Purpose of the first step in Engle-Granger cointegration test
...is to find a stationary combination of the integrated variables at hand. If there are just two variables, then it will be the stationary combination as it must be unique.
Why test $u_t$ (see below) for stationarity instead of any other linear combination?
Because when the stationary combination is unique, any other linear combination will be nonstationary regardless of whether the integrated variables at hand are cointegrated or not.
And to confirm, if $u_t$ is not stationary does it mean that $x_t$ and $y_t$ are not cointegrated?
Yes. If $u_t$ obtained from the first step of the Engle-Granger procedure is nonstationary, then $x_t$ and $y_t$ are not cointegrated.
Why won't I just test the following instead? $y_t-x_t=z_t$
Because that is very restrictive and need not hold in presence of cointegration. If two series $y_t$ and $x_t$ are cointegrated, there exists a $\beta$ such that $y_t-\beta x_t=u_t$ where $u_t$ is stationary. But there is no requirement that $\beta=1$.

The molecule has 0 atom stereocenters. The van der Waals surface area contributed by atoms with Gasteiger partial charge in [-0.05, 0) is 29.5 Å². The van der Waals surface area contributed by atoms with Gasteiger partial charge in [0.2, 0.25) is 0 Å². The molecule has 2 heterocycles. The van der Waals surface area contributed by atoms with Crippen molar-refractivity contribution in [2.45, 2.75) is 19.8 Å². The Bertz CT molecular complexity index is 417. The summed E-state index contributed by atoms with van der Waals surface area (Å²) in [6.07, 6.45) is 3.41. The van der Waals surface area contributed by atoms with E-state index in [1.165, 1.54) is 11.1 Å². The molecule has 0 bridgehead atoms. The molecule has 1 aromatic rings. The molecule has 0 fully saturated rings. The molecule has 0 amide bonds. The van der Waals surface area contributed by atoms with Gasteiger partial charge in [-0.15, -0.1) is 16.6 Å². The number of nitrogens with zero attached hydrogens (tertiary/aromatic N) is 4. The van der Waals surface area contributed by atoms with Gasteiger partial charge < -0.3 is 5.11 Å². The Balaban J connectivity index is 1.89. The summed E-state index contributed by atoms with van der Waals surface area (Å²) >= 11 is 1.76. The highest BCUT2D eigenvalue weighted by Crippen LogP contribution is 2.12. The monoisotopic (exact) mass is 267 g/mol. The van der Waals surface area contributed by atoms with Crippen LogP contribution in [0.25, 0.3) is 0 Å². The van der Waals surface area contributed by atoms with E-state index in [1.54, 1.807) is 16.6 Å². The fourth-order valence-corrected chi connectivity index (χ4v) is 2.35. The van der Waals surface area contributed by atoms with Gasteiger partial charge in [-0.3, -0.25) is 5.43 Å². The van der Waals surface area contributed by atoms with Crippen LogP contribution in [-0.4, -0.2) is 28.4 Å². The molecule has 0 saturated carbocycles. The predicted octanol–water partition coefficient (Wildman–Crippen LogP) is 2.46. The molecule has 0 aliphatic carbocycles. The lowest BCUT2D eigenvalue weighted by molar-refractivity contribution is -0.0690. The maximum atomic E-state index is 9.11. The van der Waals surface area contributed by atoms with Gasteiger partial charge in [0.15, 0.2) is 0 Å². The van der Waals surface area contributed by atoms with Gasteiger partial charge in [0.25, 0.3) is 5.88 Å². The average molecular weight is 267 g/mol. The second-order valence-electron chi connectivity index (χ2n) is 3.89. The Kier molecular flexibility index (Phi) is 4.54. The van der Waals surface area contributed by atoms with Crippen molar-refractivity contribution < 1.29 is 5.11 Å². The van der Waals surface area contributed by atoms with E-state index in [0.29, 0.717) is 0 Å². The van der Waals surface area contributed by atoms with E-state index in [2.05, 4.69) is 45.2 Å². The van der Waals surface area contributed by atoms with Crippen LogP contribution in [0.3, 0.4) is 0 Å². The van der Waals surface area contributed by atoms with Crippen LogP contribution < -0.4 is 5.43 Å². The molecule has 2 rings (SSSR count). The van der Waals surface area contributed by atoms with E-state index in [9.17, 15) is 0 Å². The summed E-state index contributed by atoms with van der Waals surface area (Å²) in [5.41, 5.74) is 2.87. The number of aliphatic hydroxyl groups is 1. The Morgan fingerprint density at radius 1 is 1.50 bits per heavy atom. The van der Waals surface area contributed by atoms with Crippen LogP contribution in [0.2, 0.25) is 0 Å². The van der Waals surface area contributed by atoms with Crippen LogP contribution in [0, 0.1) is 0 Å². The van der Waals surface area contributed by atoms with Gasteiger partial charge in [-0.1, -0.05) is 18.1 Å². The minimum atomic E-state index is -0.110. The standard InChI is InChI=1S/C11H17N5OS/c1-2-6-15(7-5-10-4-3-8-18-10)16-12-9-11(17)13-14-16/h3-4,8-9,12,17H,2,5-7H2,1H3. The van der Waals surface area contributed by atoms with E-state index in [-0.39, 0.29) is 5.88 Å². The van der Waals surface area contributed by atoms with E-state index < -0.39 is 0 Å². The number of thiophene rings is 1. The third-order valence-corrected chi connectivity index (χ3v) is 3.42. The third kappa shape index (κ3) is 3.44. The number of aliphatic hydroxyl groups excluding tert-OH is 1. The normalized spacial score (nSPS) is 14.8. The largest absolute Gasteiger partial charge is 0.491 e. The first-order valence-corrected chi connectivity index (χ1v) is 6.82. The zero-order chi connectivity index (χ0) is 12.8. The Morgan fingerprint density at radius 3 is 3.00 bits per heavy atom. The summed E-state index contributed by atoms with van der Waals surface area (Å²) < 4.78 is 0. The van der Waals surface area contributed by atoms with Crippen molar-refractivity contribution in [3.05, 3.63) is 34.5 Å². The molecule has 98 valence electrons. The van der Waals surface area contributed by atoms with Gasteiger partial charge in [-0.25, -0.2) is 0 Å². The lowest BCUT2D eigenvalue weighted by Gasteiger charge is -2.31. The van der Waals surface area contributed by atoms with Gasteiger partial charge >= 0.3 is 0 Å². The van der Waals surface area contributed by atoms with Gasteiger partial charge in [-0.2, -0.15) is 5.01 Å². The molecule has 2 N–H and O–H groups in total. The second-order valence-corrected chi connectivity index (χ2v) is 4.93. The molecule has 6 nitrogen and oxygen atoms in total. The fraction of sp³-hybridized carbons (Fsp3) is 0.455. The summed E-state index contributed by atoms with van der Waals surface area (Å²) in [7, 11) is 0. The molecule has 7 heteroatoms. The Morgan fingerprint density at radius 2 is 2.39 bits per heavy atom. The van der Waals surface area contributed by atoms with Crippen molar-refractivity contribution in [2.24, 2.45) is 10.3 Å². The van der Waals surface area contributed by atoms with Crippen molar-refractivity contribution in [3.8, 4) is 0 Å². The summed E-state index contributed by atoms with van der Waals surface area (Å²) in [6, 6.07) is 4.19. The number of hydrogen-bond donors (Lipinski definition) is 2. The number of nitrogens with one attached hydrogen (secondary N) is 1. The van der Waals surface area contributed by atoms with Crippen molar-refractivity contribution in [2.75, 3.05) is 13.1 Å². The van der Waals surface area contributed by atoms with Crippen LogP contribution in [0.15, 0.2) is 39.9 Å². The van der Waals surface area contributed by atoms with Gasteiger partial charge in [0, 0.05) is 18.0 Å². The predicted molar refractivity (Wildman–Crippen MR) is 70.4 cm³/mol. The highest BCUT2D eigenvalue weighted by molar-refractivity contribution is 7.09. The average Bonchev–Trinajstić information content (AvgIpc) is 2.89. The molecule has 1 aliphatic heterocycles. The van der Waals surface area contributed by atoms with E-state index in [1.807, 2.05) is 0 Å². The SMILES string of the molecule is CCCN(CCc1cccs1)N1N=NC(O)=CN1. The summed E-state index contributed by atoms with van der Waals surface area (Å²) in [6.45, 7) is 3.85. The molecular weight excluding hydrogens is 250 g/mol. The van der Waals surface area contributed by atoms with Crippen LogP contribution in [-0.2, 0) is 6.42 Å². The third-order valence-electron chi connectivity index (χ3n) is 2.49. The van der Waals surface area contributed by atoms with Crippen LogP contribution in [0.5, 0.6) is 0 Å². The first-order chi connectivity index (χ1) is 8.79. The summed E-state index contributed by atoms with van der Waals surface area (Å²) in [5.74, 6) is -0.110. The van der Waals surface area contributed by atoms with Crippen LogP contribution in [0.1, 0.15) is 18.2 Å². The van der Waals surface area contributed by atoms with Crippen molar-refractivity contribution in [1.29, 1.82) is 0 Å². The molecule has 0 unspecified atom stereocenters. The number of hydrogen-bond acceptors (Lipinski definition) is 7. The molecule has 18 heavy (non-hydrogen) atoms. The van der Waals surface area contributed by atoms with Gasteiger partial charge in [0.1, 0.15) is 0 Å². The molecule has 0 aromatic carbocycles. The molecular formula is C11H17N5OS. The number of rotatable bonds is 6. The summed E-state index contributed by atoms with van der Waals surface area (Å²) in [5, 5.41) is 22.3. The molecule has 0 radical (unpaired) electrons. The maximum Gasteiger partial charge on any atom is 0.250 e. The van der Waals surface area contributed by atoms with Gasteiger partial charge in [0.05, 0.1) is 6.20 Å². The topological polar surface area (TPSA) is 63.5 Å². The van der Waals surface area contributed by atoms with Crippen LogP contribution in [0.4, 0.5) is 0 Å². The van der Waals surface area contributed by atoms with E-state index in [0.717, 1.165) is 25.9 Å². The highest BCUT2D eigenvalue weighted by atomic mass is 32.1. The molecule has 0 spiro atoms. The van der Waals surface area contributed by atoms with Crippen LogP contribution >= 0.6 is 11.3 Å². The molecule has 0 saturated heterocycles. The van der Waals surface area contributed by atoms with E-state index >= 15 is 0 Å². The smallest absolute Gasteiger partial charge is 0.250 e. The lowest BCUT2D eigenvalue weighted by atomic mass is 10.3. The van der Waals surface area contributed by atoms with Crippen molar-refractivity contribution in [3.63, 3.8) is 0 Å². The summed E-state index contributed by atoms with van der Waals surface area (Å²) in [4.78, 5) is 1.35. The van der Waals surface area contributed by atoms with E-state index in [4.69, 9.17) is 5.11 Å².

Is $u_t$ somehow superior to $z_t$? In what way?
See the argumentation above. But when could $z_t$ be more useful than $u_t$? Say we have the following subject-matter knowledge of $\beta$: if cointegration is present (which we are not sure about and want to test for), $\beta=1$. Then we can just take $\beta=1$ which implies using $z_t$ in place of $u_t$ and test $z_t$ for a unit root. If, on the other hand, we ignored the knowledge and used $u_t$ rather than $z_t$, we could by chance end up finding a fit that is too good such that while $y_t$ and $x_t$ are not cointegrated in reality, $u_t$ still appears stationary (due to a small sample).